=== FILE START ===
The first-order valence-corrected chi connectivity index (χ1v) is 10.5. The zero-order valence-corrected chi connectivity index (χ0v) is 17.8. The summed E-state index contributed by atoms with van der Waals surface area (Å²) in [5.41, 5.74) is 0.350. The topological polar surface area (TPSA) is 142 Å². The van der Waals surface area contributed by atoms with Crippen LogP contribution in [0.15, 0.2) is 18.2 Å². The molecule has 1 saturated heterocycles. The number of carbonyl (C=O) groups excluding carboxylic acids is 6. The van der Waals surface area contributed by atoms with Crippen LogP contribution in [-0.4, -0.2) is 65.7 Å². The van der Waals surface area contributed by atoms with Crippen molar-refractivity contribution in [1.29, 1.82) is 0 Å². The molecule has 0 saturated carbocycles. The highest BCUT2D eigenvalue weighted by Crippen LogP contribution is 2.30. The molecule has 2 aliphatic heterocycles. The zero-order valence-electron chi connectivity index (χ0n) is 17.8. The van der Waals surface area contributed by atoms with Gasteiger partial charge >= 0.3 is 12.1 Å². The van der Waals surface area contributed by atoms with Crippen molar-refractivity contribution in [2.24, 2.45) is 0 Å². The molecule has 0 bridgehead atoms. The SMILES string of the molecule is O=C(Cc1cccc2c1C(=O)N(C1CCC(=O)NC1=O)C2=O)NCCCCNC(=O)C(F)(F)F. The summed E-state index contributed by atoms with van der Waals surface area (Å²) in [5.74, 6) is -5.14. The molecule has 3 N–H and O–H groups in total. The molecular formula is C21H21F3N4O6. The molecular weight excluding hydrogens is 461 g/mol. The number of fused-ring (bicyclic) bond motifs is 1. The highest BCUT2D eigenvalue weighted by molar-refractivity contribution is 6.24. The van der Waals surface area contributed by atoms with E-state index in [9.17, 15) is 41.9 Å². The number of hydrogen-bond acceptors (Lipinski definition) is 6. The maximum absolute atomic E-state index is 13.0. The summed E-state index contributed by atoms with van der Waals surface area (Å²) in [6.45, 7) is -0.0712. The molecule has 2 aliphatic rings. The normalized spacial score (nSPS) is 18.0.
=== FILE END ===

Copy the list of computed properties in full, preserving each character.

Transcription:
The first-order valence-corrected chi connectivity index (χ1v) is 10.5. The zero-order valence-corrected chi connectivity index (χ0v) is 17.8. The summed E-state index contributed by atoms with van der Waals surface area (Å²) in [5.41, 5.74) is 0.350. The topological polar surface area (TPSA) is 142 Å². The van der Waals surface area contributed by atoms with Crippen LogP contribution in [0.15, 0.2) is 18.2 Å². The molecule has 1 saturated heterocycles. The number of carbonyl (C=O) groups excluding carboxylic acids is 6. The van der Waals surface area contributed by atoms with Crippen LogP contribution in [-0.4, -0.2) is 65.7 Å². The van der Waals surface area contributed by atoms with Crippen molar-refractivity contribution in [1.29, 1.82) is 0 Å². The molecule has 0 saturated carbocycles. The highest BCUT2D eigenvalue weighted by Crippen LogP contribution is 2.30. The molecule has 2 aliphatic heterocycles. The zero-order valence-electron chi connectivity index (χ0n) is 17.8. The van der Waals surface area contributed by atoms with Gasteiger partial charge >= 0.3 is 12.1 Å². The van der Waals surface area contributed by atoms with Crippen molar-refractivity contribution in [2.24, 2.45) is 0 Å². The molecule has 0 bridgehead atoms. The SMILES string of the molecule is O=C(Cc1cccc2c1C(=O)N(C1CCC(=O)NC1=O)C2=O)NCCCCNC(=O)C(F)(F)F. The summed E-state index contributed by atoms with van der Waals surface area (Å²) in [5.74, 6) is -5.14. The molecule has 3 N–H and O–H groups in total. The molecular formula is C21H21F3N4O6. The molecular weight excluding hydrogens is 461 g/mol. The number of fused-ring (bicyclic) bond motifs is 1. The highest BCUT2D eigenvalue weighted by molar-refractivity contribution is 6.24. The van der Waals surface area contributed by atoms with E-state index in [9.17, 15) is 41.9 Å². The number of hydrogen-bond acceptors (Lipinski definition) is 6. The maximum absolute atomic E-state index is 13.0. The summed E-state index contributed by atoms with van der Waals surface area (Å²) in [6.45, 7) is -0.0712. The molecule has 2 aliphatic rings. The normalized spacial score (nSPS) is 18.0.